Time scale

Installation of software and training of staff in its operation is only one component of what must often be a larger intervention, focusing on improved main system management. Whilst staff, with training, may become proficient in the operation of the software within six weeks of installation, other actions required, before the software can play a useful role, may take a number of seasons to implement. Apart from the time required for installation of gauges and structure calibration there is also the need to establish reliable data collection routines and develop dialogue between the agency and farmers. Frequently the need to change entrenched patterns of thinking regarding water management, both on the part of agency staff and water users, is essential. A period of two or three years should be allowed before a water management improvement programme can be effectively evaluated.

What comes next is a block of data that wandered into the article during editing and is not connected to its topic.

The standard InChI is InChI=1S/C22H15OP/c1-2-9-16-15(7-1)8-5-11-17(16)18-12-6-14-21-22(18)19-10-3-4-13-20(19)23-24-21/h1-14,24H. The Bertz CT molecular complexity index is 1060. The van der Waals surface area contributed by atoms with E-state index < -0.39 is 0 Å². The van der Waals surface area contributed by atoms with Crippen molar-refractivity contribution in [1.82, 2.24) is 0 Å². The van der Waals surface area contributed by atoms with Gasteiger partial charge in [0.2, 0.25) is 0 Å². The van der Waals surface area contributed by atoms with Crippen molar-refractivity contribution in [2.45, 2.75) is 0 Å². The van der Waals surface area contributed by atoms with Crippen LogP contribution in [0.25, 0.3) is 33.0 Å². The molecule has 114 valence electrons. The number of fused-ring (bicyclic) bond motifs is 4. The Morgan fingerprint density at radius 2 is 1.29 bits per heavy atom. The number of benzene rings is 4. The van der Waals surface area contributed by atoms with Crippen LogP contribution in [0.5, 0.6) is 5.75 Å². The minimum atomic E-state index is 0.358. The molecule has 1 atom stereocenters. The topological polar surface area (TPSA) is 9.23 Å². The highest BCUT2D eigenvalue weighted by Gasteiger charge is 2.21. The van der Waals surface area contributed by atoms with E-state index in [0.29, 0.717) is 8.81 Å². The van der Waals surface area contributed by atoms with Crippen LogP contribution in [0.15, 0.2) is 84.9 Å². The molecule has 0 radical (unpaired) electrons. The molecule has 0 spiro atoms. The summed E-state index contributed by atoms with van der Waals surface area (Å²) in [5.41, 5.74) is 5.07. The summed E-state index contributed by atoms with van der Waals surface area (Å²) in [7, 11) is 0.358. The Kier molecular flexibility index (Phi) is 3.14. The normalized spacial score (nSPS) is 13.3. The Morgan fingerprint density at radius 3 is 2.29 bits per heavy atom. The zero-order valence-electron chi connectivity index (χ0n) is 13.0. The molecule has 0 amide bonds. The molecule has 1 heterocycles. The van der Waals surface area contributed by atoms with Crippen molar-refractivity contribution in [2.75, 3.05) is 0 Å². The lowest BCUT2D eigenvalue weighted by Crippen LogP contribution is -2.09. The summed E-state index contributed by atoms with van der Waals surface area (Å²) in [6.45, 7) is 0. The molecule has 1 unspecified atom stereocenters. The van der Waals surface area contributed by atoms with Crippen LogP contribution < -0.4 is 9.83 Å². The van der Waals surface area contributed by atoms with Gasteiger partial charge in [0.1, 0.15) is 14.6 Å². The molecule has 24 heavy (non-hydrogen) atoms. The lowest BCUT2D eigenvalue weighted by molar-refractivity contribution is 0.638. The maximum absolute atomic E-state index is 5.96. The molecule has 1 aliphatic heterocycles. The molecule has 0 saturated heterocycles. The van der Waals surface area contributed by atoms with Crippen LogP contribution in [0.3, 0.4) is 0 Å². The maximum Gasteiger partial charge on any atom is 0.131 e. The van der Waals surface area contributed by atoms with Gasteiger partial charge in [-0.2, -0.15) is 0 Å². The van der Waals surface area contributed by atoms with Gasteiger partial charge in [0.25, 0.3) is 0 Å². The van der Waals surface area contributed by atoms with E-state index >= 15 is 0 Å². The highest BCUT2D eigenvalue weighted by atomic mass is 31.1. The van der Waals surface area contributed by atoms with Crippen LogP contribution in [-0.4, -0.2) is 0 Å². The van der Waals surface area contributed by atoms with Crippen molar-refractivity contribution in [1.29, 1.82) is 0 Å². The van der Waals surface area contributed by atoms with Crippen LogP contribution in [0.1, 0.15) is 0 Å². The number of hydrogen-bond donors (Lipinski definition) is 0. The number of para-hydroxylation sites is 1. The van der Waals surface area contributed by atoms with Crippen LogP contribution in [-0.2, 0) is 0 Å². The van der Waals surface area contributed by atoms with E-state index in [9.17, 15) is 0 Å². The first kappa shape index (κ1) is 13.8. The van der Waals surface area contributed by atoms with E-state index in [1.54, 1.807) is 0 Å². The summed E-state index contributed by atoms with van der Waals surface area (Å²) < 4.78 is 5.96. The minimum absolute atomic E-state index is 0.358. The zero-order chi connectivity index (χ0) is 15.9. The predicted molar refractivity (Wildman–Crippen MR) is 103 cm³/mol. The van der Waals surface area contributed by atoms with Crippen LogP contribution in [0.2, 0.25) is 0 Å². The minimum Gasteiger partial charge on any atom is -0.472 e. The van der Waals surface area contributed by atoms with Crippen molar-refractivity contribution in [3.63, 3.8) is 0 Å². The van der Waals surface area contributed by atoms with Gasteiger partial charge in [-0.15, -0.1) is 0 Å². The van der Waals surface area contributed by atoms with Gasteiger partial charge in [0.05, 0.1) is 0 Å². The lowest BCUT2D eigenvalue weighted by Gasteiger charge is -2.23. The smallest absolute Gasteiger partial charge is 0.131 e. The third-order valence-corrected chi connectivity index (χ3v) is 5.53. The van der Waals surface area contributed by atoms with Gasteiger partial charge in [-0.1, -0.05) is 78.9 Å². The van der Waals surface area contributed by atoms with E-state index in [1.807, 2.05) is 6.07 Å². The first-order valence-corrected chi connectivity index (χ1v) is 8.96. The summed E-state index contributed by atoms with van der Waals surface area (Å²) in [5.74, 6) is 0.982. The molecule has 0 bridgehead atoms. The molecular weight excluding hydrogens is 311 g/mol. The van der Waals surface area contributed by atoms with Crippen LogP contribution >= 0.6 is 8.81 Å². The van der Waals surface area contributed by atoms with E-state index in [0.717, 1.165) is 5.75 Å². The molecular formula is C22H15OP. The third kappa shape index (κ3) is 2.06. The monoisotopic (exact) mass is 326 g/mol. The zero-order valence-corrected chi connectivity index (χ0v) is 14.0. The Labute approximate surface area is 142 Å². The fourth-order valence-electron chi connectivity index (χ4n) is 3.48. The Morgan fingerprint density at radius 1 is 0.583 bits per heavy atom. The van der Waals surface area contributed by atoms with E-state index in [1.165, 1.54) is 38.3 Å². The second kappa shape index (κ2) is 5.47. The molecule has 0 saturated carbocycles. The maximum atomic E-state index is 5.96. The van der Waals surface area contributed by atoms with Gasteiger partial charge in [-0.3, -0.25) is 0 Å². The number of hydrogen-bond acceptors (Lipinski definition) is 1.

Experience of implementing INCA in a number of countries has led to the following conclusions about the practical aspects of irrigation water scheduling on medium to large-scale smallholder irrigation schemes. The primary conclusion is that, irrespective of the capabilities of management software, improvements in irrigation system performance cannot be achieved solely by providing tools to assist in decision making.

It is essential that the managers of irrigation systems recognize the need for improved water management and are committed to changes in working practices. Support for achieving improved system performance must extend throughout the agency, which in turn requires agreement on the definition of performance and the means of measuring it.

An appropriate management framework must exist before advanced decision support software, such as INCA can be effective. The framework must deal with recurrent processes, including setting objectives, implementing plans, monitoring the impacts of management actions and evaluating the best course of action. Weak data collection programmes must be strengthened. Without a realization of the value of accurate and timely information it is unlikely that computer assisted water management will be successful.